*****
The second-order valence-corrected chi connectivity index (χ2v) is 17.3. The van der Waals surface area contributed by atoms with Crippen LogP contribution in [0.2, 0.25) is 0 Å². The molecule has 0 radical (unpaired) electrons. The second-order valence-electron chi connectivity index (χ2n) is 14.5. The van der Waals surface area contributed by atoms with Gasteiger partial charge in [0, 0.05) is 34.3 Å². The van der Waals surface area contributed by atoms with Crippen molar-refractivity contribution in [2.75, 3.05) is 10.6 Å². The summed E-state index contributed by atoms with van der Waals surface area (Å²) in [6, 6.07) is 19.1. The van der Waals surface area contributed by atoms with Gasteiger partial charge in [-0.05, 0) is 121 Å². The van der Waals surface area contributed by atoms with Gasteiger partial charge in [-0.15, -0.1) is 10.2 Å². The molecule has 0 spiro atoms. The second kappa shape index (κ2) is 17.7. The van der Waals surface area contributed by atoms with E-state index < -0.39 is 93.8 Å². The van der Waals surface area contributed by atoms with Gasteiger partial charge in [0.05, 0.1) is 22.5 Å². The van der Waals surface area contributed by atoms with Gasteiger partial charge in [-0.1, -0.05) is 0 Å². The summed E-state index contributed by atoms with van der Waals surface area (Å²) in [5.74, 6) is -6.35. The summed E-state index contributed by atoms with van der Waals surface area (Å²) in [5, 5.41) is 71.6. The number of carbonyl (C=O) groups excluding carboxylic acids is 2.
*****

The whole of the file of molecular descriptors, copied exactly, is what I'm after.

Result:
The second-order valence-corrected chi connectivity index (χ2v) is 17.3. The van der Waals surface area contributed by atoms with Crippen LogP contribution in [0.2, 0.25) is 0 Å². The molecule has 0 radical (unpaired) electrons. The second-order valence-electron chi connectivity index (χ2n) is 14.5. The van der Waals surface area contributed by atoms with Gasteiger partial charge in [0, 0.05) is 34.3 Å². The van der Waals surface area contributed by atoms with Crippen molar-refractivity contribution in [2.75, 3.05) is 10.6 Å². The summed E-state index contributed by atoms with van der Waals surface area (Å²) in [6, 6.07) is 19.1. The van der Waals surface area contributed by atoms with Gasteiger partial charge in [-0.05, 0) is 121 Å². The van der Waals surface area contributed by atoms with Gasteiger partial charge in [-0.15, -0.1) is 10.2 Å². The molecule has 0 spiro atoms. The second kappa shape index (κ2) is 17.7. The van der Waals surface area contributed by atoms with E-state index < -0.39 is 93.8 Å². The van der Waals surface area contributed by atoms with Gasteiger partial charge in [0.05, 0.1) is 22.5 Å². The van der Waals surface area contributed by atoms with Gasteiger partial charge in [-0.1, -0.05) is 0 Å². The summed E-state index contributed by atoms with van der Waals surface area (Å²) in [5.74, 6) is -6.35. The summed E-state index contributed by atoms with van der Waals surface area (Å²) in [5, 5.41) is 71.6. The number of carbonyl (C=O) groups excluding carboxylic acids is 2.